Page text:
Saturday, January 26, 2013

Blogathon 20: 100 Issues in a Row (Part 1)

Augie de Blieck, Jr. asks: "What titles have you read more than 100 issues of straight, as they came out? Why did you stick around so long? Did you ever continue to buy the book in the hopes that it would get better again eventually? Have you no shame?"

I think I only have two: Hellblazer and Brian Michael Bendis's Avengers stuff (shut up, it's one run!). And both of those don't fall into the traditional category that Augie's speaking of. I buy Hellblazer in trades (as they come out), while the Bendis Avengers stuff was spread out over... six ongoing series, some event books, and a mini-series or two. I'd have to count how many issues of Thor comics have come out since I began buying it regularly again, but I don't think it's been 100. Even if you include Journey into Mystery.

So, those two. And I have stuck with both, because I enjoy them -- for different reasons. Hellblazer is a comic that reveals something about each new writer. John Constantine is malleable and interesting and shows off what a particular writer is interested in like no other mainstream corporate comic character. I've seen the title through... four regular writers since I began buying trades as they come out. Each has been unique. Some haven't been as great as others, but, hey, bad Hellblazer comics are still better than most comics. Something about the title. The Bendis Avengers stuff was because of Bendis. The quality would dip here and there, but there was a standard that it usually met and that standard was high enough (and interesting enough) to keep me.

I don't think I've stuck with any other title for so long, because I can't keep buying books too long in the hopes of the quality getting better. I may have some specific, funny tastes, but I know my standards and it doesn't take long before I will kick something to the curb that isn't meeting those standards. As well, the nature of mainstream corporate comics is rotating creative teams. My interest rarely lies in the specific title/character; it's usually the people working on the comic (specifically, the writer) that get me to buy the book. If a writer leaves, there's a good chance that I'm out the door, too.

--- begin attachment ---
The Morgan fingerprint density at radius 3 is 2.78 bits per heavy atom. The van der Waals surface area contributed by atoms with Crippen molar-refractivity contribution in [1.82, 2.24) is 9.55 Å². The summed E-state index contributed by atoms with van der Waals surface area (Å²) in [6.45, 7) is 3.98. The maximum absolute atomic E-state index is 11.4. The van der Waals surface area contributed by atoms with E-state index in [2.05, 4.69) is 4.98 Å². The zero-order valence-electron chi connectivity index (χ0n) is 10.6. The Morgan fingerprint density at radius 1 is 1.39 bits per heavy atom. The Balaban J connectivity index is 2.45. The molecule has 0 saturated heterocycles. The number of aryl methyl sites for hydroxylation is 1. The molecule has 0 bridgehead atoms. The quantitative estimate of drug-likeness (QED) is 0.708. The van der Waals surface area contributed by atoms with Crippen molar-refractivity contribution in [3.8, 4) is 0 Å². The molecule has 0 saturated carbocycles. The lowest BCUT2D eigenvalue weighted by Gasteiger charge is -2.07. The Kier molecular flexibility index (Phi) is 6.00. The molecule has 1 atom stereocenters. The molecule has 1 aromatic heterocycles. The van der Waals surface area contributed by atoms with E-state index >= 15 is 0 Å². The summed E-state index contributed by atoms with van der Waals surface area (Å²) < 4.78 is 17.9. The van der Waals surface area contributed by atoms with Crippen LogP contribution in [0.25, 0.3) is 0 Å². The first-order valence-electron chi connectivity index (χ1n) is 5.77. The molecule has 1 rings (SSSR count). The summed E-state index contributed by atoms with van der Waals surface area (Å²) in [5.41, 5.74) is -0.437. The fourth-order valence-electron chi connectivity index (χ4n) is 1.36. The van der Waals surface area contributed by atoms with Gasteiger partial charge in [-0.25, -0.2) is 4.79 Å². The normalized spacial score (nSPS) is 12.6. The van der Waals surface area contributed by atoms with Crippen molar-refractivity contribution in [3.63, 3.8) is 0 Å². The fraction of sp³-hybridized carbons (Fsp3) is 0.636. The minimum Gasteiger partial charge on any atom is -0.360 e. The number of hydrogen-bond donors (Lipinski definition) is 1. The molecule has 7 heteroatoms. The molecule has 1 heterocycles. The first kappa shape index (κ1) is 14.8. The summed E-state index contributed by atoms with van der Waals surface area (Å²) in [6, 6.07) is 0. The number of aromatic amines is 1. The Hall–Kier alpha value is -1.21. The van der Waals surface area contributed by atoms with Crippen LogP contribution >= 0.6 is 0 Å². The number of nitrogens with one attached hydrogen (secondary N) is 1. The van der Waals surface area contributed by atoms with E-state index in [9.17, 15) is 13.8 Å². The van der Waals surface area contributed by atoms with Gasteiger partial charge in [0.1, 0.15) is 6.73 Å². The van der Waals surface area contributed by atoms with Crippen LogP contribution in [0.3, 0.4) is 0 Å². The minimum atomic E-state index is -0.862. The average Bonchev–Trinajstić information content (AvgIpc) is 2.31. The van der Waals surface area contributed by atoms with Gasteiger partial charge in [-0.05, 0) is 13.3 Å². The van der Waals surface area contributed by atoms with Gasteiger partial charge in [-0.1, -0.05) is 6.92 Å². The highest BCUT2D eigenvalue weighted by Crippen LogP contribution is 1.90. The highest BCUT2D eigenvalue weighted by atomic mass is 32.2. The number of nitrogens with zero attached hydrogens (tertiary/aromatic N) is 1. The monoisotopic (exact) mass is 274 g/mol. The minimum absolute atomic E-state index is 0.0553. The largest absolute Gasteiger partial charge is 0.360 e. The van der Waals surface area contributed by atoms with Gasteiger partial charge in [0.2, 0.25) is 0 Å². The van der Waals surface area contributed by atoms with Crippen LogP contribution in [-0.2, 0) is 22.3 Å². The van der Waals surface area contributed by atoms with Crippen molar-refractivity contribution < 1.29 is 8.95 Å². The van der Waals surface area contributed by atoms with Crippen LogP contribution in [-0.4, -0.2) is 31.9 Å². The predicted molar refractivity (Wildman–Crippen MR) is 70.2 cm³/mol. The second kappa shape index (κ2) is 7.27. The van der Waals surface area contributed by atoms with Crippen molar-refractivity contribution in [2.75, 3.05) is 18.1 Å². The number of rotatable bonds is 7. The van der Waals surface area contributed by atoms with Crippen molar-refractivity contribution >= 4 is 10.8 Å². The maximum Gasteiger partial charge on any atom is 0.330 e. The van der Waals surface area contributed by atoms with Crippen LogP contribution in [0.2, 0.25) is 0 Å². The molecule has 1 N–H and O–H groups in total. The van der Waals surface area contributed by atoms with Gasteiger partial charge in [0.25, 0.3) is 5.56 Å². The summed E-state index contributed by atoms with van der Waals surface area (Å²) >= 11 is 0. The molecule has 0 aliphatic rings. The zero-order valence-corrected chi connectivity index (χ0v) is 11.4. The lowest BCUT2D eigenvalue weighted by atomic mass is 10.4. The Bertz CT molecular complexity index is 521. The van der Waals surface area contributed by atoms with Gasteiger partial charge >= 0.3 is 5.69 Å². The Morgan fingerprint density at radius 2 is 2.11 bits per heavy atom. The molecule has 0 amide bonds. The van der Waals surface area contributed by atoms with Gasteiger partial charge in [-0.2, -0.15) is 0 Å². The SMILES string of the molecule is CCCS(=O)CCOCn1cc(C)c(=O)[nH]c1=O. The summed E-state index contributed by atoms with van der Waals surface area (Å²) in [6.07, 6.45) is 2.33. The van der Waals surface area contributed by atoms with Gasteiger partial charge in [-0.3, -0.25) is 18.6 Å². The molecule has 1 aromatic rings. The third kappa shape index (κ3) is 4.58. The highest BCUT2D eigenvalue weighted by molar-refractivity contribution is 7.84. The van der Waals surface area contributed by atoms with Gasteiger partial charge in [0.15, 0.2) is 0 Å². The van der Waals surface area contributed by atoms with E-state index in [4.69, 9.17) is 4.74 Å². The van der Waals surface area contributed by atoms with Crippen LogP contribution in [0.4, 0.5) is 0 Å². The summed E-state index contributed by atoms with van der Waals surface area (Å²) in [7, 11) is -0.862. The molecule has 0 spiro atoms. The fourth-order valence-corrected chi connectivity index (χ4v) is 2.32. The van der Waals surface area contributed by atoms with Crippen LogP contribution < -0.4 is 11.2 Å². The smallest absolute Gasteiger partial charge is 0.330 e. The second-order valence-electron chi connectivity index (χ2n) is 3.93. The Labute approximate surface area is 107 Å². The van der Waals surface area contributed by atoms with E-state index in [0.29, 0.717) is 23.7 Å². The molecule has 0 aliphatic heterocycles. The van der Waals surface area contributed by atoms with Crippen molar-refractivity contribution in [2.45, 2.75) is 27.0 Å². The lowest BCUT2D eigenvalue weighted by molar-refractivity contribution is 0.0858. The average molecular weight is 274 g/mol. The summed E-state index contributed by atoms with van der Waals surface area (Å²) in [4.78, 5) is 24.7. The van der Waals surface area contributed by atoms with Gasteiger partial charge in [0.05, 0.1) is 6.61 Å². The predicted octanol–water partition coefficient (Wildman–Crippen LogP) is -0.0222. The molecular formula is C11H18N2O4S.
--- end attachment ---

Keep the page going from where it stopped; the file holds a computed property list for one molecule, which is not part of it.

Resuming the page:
I grew up as a teen in a time where I had people like Warren Ellis emphasising the creator -- to not mindlessly buying something. To giving something a fair chance to keep you, but, should it fail after two or three issues, drop it and don't look back. I haven't always adhered to that and have let things slide a little longer, but very, very, very rarely do they slide too much longer. Six issues at the most. Which is too long, honestly.

I've gotten some books that have been 100 issues or more after the fact. 100 Bullets is one. Some others that aren't consecutive issues. But, it's hard to find 100 issues in a row that are worthwhile. What writer can maintain that? What are the odds that a company will put enough good writers on a book in a row? What are the odds that the great things can last 12 issues let alone 100 in this market?

In 30 minutes, Augie may or may not answer these questions. I don't know honestly.

And, something else: NINE HUNDRED DOLLARS, PEOPLE! That is amazing. Stunning. Let's keep it up.

[Don't forget to donate what you can to the Hero Initiative (Details in this post)! After you do, let me know via comment or e-mail (found at the righthand side) so I can keep track of donations -- and who to thank.]